Somera Samuels had been the bookkeeper for the 3 Hebrew Boys for about two years when she said she saw something that struck her as funny.
Joseph Brunson, a church pastor also known as Hebrew No. 3, was hunched over a computer taking a training course in foreign currency exchange.
"That's not what he does," Samuels said in court Tuesday. "He wasn't business savvy. He was the ministerial side of it."
The Columbia-based 3 Hebrew Boys are accused of collecting $82 million from more than 7,000 people and promising to pay lifetime annuities or pay off loans by investing in the foreign currency exchange.
Instead, authorities said, little of the money actually was invested, while a portion was spent on a personal jet, cars, condos and stadium luxury boxes.
The accused - Joseph Brunson of Hopkins, Timothy McQueen of Blythewood and Tony Pough of Columbia - are facing sentences of hundreds of years in prison if convicted on 58 counts of mail fraud, check fraud and money laundering.
The 3 Hebrew Boys, who took their name from a story in the Book of Daniel, recruited investors in churches as well as on military bases. Two of the three were ministers.
The business the trio set up had "overtones of a ministry," Assistant U.S. Attorney Winston Holliday told jurors during opening arguments Tuesday.
"It was not an investment program," he said. "It was a Ponzi scheme."
Last year, the 3 Hebrew Boys had promised to pay investors $1.1 billion but had just $17 million in bank accounts, Holliday said.
Defense attorneys told jurors the trio just were trying to help people out of debt.
Even the $23 million in investors' money spent, in part, on condos, homes, limos, land, construction and trucking companies, and dollar discount stores was spent to raise more cash for what the group called its "depositors" or "constituents," defense attorneys said.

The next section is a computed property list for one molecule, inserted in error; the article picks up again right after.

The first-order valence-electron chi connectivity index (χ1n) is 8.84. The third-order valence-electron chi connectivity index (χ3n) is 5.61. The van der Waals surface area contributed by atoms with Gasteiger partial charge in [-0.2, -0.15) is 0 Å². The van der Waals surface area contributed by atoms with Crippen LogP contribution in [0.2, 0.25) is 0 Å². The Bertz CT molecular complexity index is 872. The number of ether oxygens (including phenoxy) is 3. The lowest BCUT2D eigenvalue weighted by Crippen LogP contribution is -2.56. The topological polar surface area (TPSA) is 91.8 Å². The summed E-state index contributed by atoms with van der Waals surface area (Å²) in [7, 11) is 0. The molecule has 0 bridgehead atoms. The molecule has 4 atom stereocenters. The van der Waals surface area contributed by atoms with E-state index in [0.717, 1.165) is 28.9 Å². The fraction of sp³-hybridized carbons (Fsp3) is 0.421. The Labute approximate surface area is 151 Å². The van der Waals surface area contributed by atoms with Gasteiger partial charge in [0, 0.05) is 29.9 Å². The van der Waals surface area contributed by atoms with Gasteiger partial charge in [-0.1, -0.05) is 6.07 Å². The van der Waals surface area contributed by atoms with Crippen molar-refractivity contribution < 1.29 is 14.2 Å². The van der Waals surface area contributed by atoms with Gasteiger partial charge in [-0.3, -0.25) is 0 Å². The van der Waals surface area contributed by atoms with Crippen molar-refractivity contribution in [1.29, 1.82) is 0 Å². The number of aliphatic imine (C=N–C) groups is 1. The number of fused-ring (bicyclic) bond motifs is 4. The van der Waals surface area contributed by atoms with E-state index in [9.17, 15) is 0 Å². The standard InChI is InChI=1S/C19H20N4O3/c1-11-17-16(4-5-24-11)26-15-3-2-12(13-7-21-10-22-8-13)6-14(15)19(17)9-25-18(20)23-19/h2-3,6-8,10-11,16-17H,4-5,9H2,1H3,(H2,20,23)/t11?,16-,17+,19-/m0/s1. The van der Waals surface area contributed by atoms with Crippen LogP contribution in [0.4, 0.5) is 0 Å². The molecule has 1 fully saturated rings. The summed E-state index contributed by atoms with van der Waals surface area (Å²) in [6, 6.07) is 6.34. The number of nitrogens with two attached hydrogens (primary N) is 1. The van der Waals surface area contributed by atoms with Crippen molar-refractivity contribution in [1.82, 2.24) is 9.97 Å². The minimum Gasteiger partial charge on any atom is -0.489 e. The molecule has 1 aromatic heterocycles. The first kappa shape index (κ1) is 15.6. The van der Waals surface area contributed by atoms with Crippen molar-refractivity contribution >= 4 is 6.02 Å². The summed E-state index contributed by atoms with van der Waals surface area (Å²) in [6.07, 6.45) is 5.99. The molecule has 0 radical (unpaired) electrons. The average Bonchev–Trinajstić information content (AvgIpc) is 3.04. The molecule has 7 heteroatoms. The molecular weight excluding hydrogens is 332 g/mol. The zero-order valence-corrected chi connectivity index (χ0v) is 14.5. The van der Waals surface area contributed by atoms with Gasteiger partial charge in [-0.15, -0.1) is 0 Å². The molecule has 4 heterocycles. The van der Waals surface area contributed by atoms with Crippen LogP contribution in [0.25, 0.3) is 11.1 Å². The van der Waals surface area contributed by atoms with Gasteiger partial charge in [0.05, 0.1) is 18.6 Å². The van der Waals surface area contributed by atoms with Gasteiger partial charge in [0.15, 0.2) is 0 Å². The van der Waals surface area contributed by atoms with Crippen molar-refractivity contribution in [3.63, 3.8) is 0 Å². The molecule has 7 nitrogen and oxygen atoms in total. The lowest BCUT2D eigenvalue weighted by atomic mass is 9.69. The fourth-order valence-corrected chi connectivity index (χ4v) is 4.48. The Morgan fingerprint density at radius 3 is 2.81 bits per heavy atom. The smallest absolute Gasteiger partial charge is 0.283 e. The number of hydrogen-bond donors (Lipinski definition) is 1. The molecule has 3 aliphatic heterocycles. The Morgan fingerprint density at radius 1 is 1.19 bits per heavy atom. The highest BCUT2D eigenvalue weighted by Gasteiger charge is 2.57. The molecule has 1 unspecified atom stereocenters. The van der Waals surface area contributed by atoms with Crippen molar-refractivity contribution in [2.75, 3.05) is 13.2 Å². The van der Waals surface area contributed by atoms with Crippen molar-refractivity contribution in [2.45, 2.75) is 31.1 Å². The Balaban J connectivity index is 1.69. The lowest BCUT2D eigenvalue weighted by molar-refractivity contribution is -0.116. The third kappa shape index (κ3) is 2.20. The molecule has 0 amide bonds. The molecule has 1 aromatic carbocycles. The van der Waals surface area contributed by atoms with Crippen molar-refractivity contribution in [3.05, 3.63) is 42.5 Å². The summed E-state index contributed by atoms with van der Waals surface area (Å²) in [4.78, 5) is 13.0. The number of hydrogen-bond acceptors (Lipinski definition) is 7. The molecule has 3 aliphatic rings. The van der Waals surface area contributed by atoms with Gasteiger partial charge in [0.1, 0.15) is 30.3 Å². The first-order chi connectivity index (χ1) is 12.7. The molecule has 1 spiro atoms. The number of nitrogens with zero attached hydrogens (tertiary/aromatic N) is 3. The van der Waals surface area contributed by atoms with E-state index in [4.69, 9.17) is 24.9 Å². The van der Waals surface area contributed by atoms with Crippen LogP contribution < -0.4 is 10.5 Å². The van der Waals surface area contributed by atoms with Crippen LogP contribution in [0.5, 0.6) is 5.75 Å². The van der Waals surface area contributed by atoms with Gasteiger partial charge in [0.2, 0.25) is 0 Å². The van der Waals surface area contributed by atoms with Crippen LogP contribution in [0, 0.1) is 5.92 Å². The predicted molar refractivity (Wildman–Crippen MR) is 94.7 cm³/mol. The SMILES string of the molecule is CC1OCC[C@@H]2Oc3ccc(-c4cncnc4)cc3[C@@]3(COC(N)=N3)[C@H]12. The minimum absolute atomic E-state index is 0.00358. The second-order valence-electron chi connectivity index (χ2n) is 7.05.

"They were acts done in good faith," Parks Small, a federal public defender representing Pough, told jurors.
Samuels, the former bookkeeper, testified she recalled the 3 Hebrew Boys offering investment returns only from foreign currency exchange investments.
Despite having no financial training, the trio offered to pay off $200,000 mortgages and $30,000 car loans with investments of as little as $2,500, Holliday told jurors. Company representatives also offered lifetime annuities of 10 percent a month for investments ranging from $500 to $200,000, prosecutors said.
The organization said it would earn money for depositors by investing in overnight foreign exchange markets that could generate "hundreds of percent" in daily interest, Holliday said.
Investors were told this was the secret way that banks made huge profits but were required to sign confidentiality agreements with a $1 million penalty for violating them, Holliday said.
They banned those with law enforcement ties from attending investment workshops, Samuels testified. And they often used overnight carriers to deliver checks to avoid regular mail that might be monitored by authorities, she said. They used DHL so often they called the company's yellow delivery vans the "cheese trucks," she said.
The trio invested less than $100,000 of the money they raised in the foreign exchange market - and lost all of it, Holliday said.
Defense attorneys said $31 million of the $82 million raised in the nearly three years that 3 Hebrew Boys operated has been returned to investors.
An additional $23 million was spent on "assets," including the companies, land and condos - all meant to raise more money. With the $17 million recovered from bank accounts, investors will benefit from $71 million of what they gave the trio.
Attorney Louis Lang, who is representing McQueen, did not say what happened to the other $11 million.
The men named their group after the Old Testament story in which God protected three Israelites thrown into a furnace after refusing orders to bow before a golden idol.
"These gentlemen have been through a number of trials themselves," Michael Duncan, the attorney appointed to represent Brunson, told jurors. They all had suffered debt and job losses in their lives, defense attorneys said.
Like the other defendants, Brunson had no intent to defraud anyone, Duncan said. "That's what was all in his mind here, to help the downtrodden."
The trial is expected to last about three weeks.